“Corporate partners have lent their army of influencers completely to our disposal, so if something is a match for both parties, we’ll do something collaborative,” says Tiffany Rivers, director of digital and social media at the Boys & Girls Clubs of America. “We get the best content when we’re not proscriptive and telling them exactly what they have to say. They have their own opinions and their own flair.”
Key Takeaway: Invest time to build strong connections with influencers, and set up an approval process for content if necessary. But when it comes to the creative, be prepared to loosen the reins. “It’s crucial that nonprofit marketers not be overly proscriptive about what influencers can and cannot say,” Karwowski says. “You want to make sure it looks like normal content and that it looks super organic so that people will pay attention to what they’re saying.”
Nonprofits should not assume that influencers have all the time in the world to help them. “It can be daunting to be an influencer, creating a lot of content across platforms and balancing multiple partnerships,” Karwowski says. “If everything’s really buttoned up on your end, you’re going to see much better results, and the influencers will appreciate that relationship that much more.”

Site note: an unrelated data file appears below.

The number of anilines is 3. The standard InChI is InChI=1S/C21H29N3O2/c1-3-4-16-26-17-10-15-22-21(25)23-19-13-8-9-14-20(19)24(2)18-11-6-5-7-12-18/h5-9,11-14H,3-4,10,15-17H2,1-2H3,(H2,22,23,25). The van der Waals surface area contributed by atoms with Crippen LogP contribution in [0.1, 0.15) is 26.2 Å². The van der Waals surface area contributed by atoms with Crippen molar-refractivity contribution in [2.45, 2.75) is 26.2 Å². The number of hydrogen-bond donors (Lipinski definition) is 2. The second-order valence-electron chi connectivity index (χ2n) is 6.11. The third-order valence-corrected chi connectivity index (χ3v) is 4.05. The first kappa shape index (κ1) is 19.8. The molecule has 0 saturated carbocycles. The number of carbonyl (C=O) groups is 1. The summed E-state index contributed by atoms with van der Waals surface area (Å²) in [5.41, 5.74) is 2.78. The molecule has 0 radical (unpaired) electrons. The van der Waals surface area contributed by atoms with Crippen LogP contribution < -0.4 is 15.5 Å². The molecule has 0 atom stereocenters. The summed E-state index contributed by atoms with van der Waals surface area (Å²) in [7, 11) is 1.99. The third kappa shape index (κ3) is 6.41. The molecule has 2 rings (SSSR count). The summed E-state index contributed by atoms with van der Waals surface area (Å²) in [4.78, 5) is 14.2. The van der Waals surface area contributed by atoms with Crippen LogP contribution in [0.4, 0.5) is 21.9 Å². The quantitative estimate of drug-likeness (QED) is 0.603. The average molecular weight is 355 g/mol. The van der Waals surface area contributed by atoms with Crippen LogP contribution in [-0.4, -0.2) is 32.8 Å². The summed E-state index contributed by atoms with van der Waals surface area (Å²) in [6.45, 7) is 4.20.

Setting up an online repository of resources can make it easier for would-be influencers. The American Red Cross, for example, established a dedicated channel on Discord to provide fundraising links, graphic overlays, and other information to help influential gamers raise money while live-streaming. The nonprofit also launched a campaign called Mission Red to encourage gamers to connect on a deeper level.
“Influencers provide the opportunity to speak to a group of people who we may not be reaching through our owned channels, and the live-stream space, gaming in particular, has been an exciting new place for us to explore,” says Alison Teres, executive director of core donor fundraising and operations at the American Red Cross. “No matter where the partnership is taking place, it’s critical that we find influencers who share our values as a humanitarian organization, who we can build a long-term relationship with, and who understand our goals so that their posts make the most impact.”
Finally, be sure to monitor what’s working and what’s not, and update accordingly. In addition to shares, views, and dollars raised, platforms like Captiv8 and Obviously can measure how content resonates with intended target audiences. Also, be sure to let the influencers know how their contribution helped. The Boys & Girls Clubs of America sends small gifts and messages of thanks to the influencers after a campaign, along with data on their impact. “We don’t want them to feel like they’ll never hear from us again,” Rivers says.
Key Takeaway: A little “care and feeding” can go a long way toward building strong, meaningful relationships with influencers that go beyond producing content. “You could enlist them to help launch a t-shirt or have them be part of your fundraising walk, or have them donate something for a silent auction,” Karwowski says. “There are a lot of cool ways to work with these people and get them excited about it.”